An Examination of Toxic Leadership, Job Outcomes, and the Impact of Military Deployment
Schmidt, Andrew Alexander
Hanges, Paul J.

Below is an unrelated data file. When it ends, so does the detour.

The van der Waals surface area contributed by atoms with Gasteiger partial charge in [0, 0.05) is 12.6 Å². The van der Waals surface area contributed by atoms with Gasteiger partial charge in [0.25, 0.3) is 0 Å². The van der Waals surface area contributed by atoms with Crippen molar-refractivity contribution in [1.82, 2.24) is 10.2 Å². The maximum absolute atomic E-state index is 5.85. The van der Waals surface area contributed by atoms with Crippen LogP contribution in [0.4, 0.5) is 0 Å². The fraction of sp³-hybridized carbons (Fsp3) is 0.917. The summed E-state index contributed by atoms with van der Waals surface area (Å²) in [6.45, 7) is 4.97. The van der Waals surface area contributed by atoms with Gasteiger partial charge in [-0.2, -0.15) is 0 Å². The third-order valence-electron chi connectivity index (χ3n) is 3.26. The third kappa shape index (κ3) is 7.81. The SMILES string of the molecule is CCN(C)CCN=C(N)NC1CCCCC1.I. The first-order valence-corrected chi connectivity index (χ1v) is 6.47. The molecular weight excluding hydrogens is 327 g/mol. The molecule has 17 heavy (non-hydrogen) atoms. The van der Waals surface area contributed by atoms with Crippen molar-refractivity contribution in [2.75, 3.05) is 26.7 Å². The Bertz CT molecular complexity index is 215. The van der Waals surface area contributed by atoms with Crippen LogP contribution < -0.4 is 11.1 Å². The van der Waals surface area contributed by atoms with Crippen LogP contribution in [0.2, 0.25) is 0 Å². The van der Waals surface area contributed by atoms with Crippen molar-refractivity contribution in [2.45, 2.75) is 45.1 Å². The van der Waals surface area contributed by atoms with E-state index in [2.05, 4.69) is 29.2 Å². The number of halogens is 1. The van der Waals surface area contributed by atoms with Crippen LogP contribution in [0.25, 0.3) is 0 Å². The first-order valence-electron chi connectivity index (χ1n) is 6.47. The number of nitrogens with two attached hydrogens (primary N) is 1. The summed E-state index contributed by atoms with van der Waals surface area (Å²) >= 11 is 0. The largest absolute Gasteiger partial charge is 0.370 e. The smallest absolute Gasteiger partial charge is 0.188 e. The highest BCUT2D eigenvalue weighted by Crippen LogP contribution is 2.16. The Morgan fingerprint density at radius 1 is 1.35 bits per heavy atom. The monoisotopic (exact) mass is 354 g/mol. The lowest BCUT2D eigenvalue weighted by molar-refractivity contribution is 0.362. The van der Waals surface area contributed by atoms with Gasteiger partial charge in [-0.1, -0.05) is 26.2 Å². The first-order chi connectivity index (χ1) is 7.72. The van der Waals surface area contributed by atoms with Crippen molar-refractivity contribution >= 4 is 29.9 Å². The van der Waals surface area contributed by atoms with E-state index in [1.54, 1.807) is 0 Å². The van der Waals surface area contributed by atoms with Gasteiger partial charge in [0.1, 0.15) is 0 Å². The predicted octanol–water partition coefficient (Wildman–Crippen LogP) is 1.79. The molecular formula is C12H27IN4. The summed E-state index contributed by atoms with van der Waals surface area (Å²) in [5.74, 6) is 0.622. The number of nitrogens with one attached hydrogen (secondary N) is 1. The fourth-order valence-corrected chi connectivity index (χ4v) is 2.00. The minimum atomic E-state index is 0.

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Despite increasing coverage of toxic leadership from the popular press and lay publications, it has only recently been the subject of rigorous empirical scrutiny. This investigation tested a moderated mediation model to examine the relationships between toxic leadership, group cohesion, and job outcome variables among military personnel in different deployment situations. Using conservation of resources (COR) theory as a grounding framework, responses were collected from military personnel who were stationed "in garrison" (i.e. at home, in a low stress situation), deployed, (a high stress situation), and deployed to an active combat zone (an extreme stress situation). Hypotheses were focused on group-level ratings of toxic leadership and job outcomes. Multilevel analyses were used to control for individual-level effects. Confirmatory factor analysis showed support for a five-factor structure of toxic leadership that includes dimensions of self-promotion, abusive supervision, unpredictability, narcissism, and authoritarian leadership. The higher-order construct of toxic leadership and its five component dimensions had direct negative effects on all four job outcome variables: group-level job satisfaction, group productivity, group-level organizational trust, and group-level organizational commitment. Toxic leadership also had a direct negative effect on group cohesion. Group cohesion was found to be a full mediator of the relationships between self-promotion, abusive supervision, and unpredictability and group-level job satisfaction. Group cohesion was found to be a partial mediator for the 17 remaining relationships between the toxic leadership dimensions and job outcomes. Relative importance analysis indicated that while the toxic leadership dimensions of unpredictability and abusive supervision were key predictors of job outcomes, self-promotion was the dimension with the most predictive power. No support was found for the hypothesized interactions caused by deployment status. Future directions are proposed for research on destructive leadership styles, and implications for practitioners are discussed.